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Amy Coveno Wiki, Age, Husband, Weight Loss, Family, Salary, Net Worth, WMUR, Height, Family Feud, Instagram

Amy Coveno
Amy Coveno

Amy Coveno Biography – Amy Coveno Wiki

Amy Coveno is a reporter and weekend news anchor for WMUR-TV Channel 9 in New Hampshire. Since 2007, the Emmy-nominated Journalist has anchored WMUR News 9 This Morning on Saturdays and Sundays – a program that expanded to three hours in 2011. During the week, she is a field reporter, often doing live-shots from crime scenes or severe-weather events.

While many viewers may think sitting behind the anchor desk is the best assignment television journalists can get, Amy would disagree. She instead prefers the grit and challenge of field reporting. Her work has been Emmy nominated a number of times.

Amy attended high school in Ramstein, Germany. She majored in TV journalism at Colorado State University, but didn’t actually get into the business full-time until 2003 when plans to go to law school were diverted by an offer from WHIO in Dayton, Ohio, to report and anchor on weekend mornings.

Amy’s work has been Emmy-nominated a number of times and awarded by Hippo magazine readers, Best TV Reporter in New Hampshire. In 2018, Amy’s reporting earned her a second Edward R. Murrow Award as well as a New Hampshire Association of Broadcasters Granite Mike Award for her news documentary about the effects of the opioid crisis on New Hampshire grandparents.

Amy has been a proud member of the CASA-NH governing board since 2010. CASA is a volunteer organization standing up for NH children in our court system. Amy joined forces with CASA of New Hampshire and continues to be invigorated by the important, life-changing work CASA volunteers do every single day in the most confidential settings with the most vulnerable people in our communities — abused and neglected children.

WMUR Amy Coveno Age

She was born on December 19, 1968, and grew up in the United States.

Amy Coveno Husband

Is Amy Coveno married? She is married to her husband, Rick Coveno, for more than 20 years. They have four children and they reside in New Hampshire. She grew up as an Air Force child and then married into the Air Force herself. She and her husband have traveled the country and the world with his career before settling in New England when he retired.

Amy Coveno Children

Amy and her husband Rick Coveno have four children; three daughters and a son. Their eldest daughter is serving as an officer in the USAF and is currently stationed on Andersen Air Force Base Guam in the Western Pacific.

Amy Coveno Family Feud

WMUR-TV Weekend Anchor and Reporter Amy Coveno and her family competed on “Family Feud” in May 2014. Amy, her husband, Rick Coveno; mother-in-law, Sandy Coveno; and daughters, Francesca and Delaney, were contestants on the nationally syndicated game show, “The Family Feud” in May 2014.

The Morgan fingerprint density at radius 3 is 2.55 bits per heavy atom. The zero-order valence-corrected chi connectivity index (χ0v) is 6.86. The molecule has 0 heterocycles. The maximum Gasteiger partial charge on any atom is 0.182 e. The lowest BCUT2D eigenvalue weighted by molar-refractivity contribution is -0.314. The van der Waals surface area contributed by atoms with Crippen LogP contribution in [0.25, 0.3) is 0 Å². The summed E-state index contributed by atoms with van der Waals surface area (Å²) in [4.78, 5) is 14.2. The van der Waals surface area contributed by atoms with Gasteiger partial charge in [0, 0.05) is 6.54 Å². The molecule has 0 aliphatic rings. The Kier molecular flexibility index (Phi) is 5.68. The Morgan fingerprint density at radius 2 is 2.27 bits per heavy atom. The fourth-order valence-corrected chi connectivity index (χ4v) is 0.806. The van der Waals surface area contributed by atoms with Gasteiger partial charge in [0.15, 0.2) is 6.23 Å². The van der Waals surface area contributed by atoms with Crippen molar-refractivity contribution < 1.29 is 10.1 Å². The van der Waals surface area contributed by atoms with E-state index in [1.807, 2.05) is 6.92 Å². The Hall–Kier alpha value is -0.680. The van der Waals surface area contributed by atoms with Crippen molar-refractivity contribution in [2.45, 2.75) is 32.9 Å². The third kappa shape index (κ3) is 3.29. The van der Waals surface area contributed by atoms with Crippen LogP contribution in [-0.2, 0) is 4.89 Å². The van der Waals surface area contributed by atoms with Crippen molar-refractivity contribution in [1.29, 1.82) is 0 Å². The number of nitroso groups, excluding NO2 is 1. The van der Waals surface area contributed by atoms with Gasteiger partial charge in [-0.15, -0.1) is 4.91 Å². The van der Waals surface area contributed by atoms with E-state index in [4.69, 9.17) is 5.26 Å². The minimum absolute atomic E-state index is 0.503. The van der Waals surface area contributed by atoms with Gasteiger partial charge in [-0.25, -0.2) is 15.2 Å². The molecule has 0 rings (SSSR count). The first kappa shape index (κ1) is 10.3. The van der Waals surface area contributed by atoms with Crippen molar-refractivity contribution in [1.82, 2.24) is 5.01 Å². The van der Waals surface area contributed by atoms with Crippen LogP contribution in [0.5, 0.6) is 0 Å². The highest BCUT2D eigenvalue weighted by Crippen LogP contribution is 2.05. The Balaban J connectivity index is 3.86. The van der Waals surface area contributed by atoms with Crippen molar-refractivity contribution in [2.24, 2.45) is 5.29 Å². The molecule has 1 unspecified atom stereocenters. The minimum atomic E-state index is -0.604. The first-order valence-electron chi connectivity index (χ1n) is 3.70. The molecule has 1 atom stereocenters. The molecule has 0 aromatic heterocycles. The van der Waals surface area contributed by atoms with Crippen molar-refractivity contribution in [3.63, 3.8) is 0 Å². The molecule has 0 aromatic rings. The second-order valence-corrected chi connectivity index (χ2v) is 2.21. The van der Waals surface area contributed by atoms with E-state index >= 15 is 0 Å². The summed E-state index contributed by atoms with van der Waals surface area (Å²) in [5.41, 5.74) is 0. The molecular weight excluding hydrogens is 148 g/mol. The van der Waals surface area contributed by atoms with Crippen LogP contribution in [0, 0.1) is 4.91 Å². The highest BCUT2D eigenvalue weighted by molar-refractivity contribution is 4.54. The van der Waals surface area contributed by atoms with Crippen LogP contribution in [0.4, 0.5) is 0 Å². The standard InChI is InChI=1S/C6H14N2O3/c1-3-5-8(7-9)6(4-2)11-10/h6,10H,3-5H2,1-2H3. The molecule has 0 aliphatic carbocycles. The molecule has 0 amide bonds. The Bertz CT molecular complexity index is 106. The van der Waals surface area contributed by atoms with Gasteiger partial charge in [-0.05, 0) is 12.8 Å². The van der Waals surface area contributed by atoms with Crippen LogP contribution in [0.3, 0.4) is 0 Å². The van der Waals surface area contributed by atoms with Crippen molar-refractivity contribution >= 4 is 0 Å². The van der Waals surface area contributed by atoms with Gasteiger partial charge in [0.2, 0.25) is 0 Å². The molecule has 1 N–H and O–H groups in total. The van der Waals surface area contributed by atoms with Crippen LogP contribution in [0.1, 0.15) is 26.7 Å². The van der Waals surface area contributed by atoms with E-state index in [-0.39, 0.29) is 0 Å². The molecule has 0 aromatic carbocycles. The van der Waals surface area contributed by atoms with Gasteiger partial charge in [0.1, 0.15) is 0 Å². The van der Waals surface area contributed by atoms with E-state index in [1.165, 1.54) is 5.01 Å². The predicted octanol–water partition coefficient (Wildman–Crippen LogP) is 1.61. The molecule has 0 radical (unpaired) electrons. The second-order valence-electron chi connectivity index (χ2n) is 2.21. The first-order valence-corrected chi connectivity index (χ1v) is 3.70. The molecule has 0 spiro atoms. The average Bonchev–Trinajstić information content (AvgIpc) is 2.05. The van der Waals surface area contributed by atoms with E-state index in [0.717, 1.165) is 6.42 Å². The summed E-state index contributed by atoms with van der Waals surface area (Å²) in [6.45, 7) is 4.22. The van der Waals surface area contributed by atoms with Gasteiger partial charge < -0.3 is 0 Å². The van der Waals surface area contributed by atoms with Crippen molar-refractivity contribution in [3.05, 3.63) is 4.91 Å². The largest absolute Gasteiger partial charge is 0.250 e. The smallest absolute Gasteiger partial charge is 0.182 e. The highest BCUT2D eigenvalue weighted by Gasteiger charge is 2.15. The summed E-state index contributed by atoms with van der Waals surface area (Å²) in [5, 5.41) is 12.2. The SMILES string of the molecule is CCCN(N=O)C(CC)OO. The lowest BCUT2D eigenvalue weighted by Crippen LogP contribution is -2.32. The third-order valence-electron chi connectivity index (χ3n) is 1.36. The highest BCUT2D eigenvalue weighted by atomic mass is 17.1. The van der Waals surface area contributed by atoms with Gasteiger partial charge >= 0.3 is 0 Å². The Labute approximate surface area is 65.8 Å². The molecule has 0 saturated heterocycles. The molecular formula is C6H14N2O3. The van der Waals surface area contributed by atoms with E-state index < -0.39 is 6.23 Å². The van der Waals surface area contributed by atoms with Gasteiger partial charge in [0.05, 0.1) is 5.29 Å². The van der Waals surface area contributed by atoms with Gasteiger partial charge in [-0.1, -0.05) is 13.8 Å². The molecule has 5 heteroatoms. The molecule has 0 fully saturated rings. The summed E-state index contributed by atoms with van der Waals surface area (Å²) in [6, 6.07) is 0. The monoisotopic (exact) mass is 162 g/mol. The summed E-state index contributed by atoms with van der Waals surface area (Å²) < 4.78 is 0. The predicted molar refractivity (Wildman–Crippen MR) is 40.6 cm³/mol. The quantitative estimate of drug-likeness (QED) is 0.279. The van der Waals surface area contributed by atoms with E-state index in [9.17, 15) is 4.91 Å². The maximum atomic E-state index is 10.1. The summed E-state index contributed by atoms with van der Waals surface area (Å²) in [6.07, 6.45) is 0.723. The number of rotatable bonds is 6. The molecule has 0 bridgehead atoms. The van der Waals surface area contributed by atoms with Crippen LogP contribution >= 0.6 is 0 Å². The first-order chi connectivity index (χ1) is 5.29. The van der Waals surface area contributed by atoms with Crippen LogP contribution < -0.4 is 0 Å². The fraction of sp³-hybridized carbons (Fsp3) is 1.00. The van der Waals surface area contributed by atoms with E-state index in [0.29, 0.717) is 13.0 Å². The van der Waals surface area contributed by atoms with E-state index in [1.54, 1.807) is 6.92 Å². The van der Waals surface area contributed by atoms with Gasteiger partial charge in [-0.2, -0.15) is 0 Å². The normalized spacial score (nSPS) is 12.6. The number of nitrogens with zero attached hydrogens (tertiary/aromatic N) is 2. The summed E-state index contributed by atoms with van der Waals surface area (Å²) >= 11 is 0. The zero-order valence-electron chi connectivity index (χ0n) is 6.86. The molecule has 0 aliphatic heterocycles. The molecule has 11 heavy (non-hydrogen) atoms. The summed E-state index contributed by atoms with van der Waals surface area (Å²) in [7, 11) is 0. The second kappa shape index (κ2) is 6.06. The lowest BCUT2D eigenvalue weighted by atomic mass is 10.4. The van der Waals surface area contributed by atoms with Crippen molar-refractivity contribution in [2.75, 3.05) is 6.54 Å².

Amy, who was the team captain, applied to be contestants, and they tried out at Foxwoods, along with hundreds of other families. Once chosen, they flew to Atlanta in July for the games; they taped three games over a period of more than six hours. The show aired on Channel 7, WHDH, on Tuesday, May 13, Wednesday, May 14, and Thursday, May 15. Sandy Coveno is a member of the Burlington Historical Commission and the Burlington Cultural Council.

Amy Coveno Weight Loss – Amy Coveno WMUR Weight Loss

Information regarding WMUR-TV News Anchor and military spouse Amy Coveno’s weight loss is being updated. She owns two Newfoundlands; Emma and Daisy. In December 2020, shared her rescue story about dogs with That Newfoundland Place.

In the same Issue of That Newfoundland Place, Dr. Lauren Flanagan of Pepperell (MA) Veterinary Hospital said that “your dog needs to lose weight. It’s not an easy task and expect it will take some time. We strive for weight loss of 1-2% of body weight per week. Feeding and exercise habits will need to be modified. Be sure to keep a food diary and include ALL snacks and treats.”

“These often account for an unexpectedly large number of calories and most people tend to be lax in keeping track of all the little snacks. Keep the diary for several days and determine from the diary the number of calories your dog typically eats in a day, then reduce the total calories by 25%. Increase your daily walks, add in some short jogs, add in hills. These are general guidelines and may not work for every dog but it’s a place to start. Talk to your veterinarian, they will certainly be helpful and supportive and give you some ideas and resources, and most importantly, a walk-on scale to keep track of your dog’s progress.”

Twitter

Her Twitter account is @amyWMUR. Her Twitter bio reads, “Reporter, Weekend Anchor @WMUR9. Links & RTs aren’t endorsements. Opinions are my own.”